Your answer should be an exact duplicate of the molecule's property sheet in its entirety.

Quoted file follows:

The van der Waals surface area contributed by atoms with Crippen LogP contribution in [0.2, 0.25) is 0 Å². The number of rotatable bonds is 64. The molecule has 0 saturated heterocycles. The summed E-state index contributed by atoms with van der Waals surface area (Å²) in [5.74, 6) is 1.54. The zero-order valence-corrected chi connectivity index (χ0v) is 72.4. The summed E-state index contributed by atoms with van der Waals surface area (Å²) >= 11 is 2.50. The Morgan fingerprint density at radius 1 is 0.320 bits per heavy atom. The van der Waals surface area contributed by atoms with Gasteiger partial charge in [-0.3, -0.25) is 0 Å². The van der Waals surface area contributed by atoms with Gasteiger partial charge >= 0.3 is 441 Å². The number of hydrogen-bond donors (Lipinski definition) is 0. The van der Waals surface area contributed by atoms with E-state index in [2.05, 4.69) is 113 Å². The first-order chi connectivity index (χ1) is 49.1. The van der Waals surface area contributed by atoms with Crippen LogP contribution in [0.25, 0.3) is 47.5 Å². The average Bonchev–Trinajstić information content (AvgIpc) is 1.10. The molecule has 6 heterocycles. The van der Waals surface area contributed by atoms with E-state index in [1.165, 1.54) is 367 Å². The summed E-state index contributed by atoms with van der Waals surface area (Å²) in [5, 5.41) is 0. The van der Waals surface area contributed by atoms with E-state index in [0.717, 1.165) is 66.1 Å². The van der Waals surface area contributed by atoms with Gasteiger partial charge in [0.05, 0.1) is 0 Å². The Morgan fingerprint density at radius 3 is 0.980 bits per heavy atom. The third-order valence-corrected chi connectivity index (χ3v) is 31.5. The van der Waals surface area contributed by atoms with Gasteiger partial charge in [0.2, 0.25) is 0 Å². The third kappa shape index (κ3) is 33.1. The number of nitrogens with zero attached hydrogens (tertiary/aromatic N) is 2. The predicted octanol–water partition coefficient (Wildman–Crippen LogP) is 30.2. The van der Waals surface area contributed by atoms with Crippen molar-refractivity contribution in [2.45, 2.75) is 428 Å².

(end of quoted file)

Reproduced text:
The van der Waals surface area contributed by atoms with Crippen LogP contribution in [0.2, 0.25) is 0 Å². The number of rotatable bonds is 64. The molecule has 0 saturated heterocycles. The summed E-state index contributed by atoms with van der Waals surface area (Å²) in [5.74, 6) is 1.54. The zero-order valence-corrected chi connectivity index (χ0v) is 72.4. The summed E-state index contributed by atoms with van der Waals surface area (Å²) >= 11 is 2.50. The Morgan fingerprint density at radius 1 is 0.320 bits per heavy atom. The van der Waals surface area contributed by atoms with Gasteiger partial charge in [-0.3, -0.25) is 0 Å². The van der Waals surface area contributed by atoms with Gasteiger partial charge >= 0.3 is 441 Å². The number of hydrogen-bond donors (Lipinski definition) is 0. The van der Waals surface area contributed by atoms with E-state index in [2.05, 4.69) is 113 Å². The first-order chi connectivity index (χ1) is 49.1. The van der Waals surface area contributed by atoms with Crippen LogP contribution in [0.25, 0.3) is 47.5 Å². The average Bonchev–Trinajstić information content (AvgIpc) is 1.10. The molecule has 6 heterocycles. The van der Waals surface area contributed by atoms with E-state index in [1.165, 1.54) is 367 Å². The summed E-state index contributed by atoms with van der Waals surface area (Å²) in [5, 5.41) is 0. The van der Waals surface area contributed by atoms with E-state index in [0.717, 1.165) is 66.1 Å². The van der Waals surface area contributed by atoms with Gasteiger partial charge in [0.05, 0.1) is 0 Å². The Morgan fingerprint density at radius 3 is 0.980 bits per heavy atom. The third-order valence-corrected chi connectivity index (χ3v) is 31.5. The van der Waals surface area contributed by atoms with Gasteiger partial charge in [0.2, 0.25) is 0 Å². The third kappa shape index (κ3) is 33.1. The number of nitrogens with zero attached hydrogens (tertiary/aromatic N) is 2. The predicted octanol–water partition coefficient (Wildman–Crippen LogP) is 30.2. The van der Waals surface area contributed by atoms with Crippen molar-refractivity contribution in [2.45, 2.75) is 428 Å².